Old Testament Miniatures with Latin, Persian, and Judeo-Persian inscriptions
France, Paris, 1240s
Scholars believe that the Picture Bible was commissioned by Louis IX of France, the Capetian monarch who built the Sainte-Chapelle in Paris to house the crown of thorns before leaving for the first of his two crusades in 1248. The Bible later passed to the cardinal of Cracow, who then offered it as a diplomatic gift to the great Persian Muslim shah 'Abbas in the early seventeenth century. The manuscript eventually fell into the hands of Jewish owners, probably during the eighteenth century. These various owners left Latin, Persian, and Judeo-Persian inscriptions around the images. With these inscriptions, the keepers of the manuscript used their languages to assert their ownership of the book, appropriating its narrative contents and assimilating it into their own cultures.
The Latin captions are the earliest. They can be labeled as "early fourteenth-century," and were possibly made by a scribe trained in Bologna.
The Persian captions come next. They were added in 1608 or shortly after, when the manuscript was presented to Shah Abbas in Isfahan.
The Judeo-Persians are last, and according to the translator, they were probably made in 1722 or shortly after, as that year Isfahan was sacked by the Afghans. She supposes that at that time the book was looted by an Afghan soldier and was possibly exchanged with an Iranian Jew.
The Picture Bible is illustrated with saturated colors and exquisite detail. In order to make its lessons relevant to readers, the creators of this Bible set Old Testament stories in contemporaneous environments. For example, depictions of architecture evoke the castles and houses of thirteenth-century French towns and battle scenes are illustrated with thirteenth-century armor, weapons, and battle insignia.
MS M.638 (fol. 43r)
Joab Reproaches David
The Rebellion crushed, David and his people return to Jerusalem. A Cushite arrives at the gates with the news of Absalom's death, and the king is greatly distraught. Joab, wearing a blue tunic, is angered to find the king so aggrieved and condemns David. He is weary of the compassion his lord has shown to his enemies over the years. Rather than mourn the traitor Absalom, Joab suggests, give praise to the household and servants who have remained loyal. (2 Kings 18:32 – 2 Kings 19:6)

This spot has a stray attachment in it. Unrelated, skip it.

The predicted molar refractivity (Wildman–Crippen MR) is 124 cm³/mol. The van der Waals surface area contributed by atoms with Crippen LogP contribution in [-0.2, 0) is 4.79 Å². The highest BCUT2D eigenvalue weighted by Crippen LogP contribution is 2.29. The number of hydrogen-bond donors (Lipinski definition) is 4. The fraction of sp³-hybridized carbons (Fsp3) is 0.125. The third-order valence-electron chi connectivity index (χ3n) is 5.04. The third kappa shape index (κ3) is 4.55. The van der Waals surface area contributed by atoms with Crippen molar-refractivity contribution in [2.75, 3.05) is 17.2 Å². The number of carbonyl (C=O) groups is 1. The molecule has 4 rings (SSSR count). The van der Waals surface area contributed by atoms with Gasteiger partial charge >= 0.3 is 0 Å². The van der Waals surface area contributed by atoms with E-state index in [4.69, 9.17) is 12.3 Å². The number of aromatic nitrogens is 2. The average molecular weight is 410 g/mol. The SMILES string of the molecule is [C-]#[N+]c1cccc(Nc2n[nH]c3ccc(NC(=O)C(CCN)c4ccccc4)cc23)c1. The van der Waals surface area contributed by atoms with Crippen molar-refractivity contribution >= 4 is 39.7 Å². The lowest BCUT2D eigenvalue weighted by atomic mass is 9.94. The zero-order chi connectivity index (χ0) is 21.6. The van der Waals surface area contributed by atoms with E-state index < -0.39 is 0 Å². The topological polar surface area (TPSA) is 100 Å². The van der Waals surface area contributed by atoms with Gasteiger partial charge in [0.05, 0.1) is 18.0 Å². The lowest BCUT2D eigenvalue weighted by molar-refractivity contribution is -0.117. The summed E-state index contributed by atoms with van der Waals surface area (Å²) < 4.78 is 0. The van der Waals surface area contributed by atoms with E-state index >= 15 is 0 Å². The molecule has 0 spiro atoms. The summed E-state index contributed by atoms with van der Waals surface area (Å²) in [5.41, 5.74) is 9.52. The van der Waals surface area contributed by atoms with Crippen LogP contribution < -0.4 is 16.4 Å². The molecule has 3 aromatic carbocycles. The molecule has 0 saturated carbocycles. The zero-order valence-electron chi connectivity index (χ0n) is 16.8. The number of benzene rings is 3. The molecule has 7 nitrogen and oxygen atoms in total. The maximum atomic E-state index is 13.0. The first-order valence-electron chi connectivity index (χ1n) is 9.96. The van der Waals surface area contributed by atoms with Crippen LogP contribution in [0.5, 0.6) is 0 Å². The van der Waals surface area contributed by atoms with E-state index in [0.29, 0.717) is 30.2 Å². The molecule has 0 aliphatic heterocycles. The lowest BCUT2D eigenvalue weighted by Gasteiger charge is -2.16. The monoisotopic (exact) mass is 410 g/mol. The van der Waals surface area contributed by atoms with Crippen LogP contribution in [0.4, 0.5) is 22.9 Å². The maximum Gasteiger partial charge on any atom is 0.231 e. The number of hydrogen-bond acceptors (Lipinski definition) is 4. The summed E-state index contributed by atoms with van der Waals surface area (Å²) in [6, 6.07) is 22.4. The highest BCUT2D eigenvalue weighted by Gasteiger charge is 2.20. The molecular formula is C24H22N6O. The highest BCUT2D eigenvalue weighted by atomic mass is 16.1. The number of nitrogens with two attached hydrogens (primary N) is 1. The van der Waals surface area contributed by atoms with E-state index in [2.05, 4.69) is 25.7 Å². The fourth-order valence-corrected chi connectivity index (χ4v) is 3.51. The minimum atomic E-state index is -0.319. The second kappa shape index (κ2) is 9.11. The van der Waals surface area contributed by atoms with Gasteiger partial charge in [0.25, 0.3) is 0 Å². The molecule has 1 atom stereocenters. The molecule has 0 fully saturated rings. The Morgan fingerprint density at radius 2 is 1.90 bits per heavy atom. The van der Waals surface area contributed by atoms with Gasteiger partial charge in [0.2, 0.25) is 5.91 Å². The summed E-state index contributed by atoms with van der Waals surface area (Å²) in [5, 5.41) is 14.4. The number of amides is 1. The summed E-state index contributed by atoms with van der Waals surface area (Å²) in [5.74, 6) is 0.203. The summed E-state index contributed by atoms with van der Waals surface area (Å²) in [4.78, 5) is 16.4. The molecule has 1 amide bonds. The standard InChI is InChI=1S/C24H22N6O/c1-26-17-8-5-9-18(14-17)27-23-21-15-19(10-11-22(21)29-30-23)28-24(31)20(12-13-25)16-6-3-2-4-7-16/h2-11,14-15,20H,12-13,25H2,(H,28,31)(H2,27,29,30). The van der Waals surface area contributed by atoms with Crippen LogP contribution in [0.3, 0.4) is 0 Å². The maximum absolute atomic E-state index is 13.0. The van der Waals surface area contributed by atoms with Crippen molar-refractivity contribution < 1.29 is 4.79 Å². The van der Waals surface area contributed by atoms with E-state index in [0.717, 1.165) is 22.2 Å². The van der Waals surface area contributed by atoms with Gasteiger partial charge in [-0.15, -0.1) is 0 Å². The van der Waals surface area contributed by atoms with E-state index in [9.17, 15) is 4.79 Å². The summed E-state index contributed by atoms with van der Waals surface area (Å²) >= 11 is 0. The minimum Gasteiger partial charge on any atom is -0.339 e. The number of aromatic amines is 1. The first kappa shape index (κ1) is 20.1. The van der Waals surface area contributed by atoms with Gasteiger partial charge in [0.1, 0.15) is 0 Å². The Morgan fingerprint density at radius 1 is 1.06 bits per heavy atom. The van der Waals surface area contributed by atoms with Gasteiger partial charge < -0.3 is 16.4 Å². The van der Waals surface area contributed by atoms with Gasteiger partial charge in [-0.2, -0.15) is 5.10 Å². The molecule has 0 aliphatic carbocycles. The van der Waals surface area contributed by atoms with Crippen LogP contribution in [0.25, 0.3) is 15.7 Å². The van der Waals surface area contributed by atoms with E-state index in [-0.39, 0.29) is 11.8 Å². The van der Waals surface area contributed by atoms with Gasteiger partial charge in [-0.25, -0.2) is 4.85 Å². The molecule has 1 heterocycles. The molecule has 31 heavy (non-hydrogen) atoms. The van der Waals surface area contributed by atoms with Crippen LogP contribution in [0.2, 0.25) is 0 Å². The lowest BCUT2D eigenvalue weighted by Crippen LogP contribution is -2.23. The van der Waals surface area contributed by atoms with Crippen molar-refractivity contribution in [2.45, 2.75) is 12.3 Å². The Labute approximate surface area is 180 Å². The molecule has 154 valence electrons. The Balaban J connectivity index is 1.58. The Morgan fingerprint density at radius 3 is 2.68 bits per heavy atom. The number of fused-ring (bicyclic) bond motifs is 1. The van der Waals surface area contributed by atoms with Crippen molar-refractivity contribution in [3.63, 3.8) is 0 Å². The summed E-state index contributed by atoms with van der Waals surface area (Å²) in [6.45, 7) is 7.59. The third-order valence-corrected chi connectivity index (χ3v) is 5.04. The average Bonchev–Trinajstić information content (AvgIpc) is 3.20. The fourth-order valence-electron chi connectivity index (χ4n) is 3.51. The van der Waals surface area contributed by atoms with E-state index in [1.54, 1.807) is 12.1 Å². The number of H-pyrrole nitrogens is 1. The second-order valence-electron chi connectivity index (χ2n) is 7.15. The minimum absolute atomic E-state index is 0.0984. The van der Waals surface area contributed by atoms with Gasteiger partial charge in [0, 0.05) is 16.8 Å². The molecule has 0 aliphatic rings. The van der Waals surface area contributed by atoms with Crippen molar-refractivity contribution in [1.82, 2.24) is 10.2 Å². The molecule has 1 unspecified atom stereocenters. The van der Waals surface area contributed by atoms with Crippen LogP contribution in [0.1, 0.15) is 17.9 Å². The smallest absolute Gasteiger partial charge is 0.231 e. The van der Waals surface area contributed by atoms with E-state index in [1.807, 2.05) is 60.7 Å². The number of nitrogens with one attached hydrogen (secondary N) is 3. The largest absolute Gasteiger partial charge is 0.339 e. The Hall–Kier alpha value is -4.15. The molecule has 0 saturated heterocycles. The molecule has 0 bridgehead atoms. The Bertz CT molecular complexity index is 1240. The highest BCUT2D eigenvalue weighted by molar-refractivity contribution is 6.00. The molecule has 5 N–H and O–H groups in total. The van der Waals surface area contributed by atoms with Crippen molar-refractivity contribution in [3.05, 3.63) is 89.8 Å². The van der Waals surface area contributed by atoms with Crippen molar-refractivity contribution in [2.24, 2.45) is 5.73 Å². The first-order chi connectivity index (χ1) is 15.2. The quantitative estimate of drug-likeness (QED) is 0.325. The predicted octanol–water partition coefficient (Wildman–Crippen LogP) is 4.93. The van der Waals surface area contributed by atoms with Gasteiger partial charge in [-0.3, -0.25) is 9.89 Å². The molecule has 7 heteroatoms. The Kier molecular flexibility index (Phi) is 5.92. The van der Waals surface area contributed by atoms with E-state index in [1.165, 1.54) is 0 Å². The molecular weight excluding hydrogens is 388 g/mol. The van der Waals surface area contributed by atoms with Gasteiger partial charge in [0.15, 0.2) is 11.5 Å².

David Greets the People
David is shamed by Joab's words. Servants set up an ivory throne in the gateway of the palace, and the king greets the people, assuring them that all is well. (2 Kings 19:7–8)
Sheba, the son of Bichri, a Benjamite, sounds his trumpet and rallies men of Israel to his side. He labels David a usurper and conspires to wrest the throne from him. (2 Kings 20:1–2)
Judah Remains Loyal
The men of Judah, David's oldest supporters, will not abandon their king for the greedy Sheba. The loyal supporters rally to David in Jerusalem. (2 Kings 20:2–3)
Image courtesy of Faksimile Verlag Luzern, www.faksimile.ch.
Content consultant: Richard Leson
Upper left: How, when Tamar had come to Amnon, her brother, he ordered those who were standing by her to leave. When they had left, he ravished her violently, although she was asking him not to do it but rather, as his wish would not be denied, to ask father to have her for his wife. (2 Samuel 13: 8–14)
Upper right: How Amnon, the incest committed, hated his sister so much that his hatred was greater than his love. Wherefore he ordered at once that she be taken out of his bed chamber and that the door be locked. She went out, weeping and crying, and found her brother, Absalom, who consoled her, telling her not to lament nor to afflict herself on account of what her brother had wished to do. (2 Samuel 13: 15–20)
Lower half: How, in the house of her brother, Absalom, Tamar is consumed by tears and sorrow remembering her injury. Now, Absalom, having hidden his sorrow for two years, at last called his father and brothers to a feast. When his father had refused to go, but, pressed by Absalom, allowed Amnon, his firstborn to go there, in the middle of the feast Absalom ordered that his brother be killed. (2 Samuel 13: 20–29)
Translation by Eran Lupu
After the commentary volume accompanying the Fine Art Facsimile edition
by Faksimile Verlag Luzern / www.faksimile.ch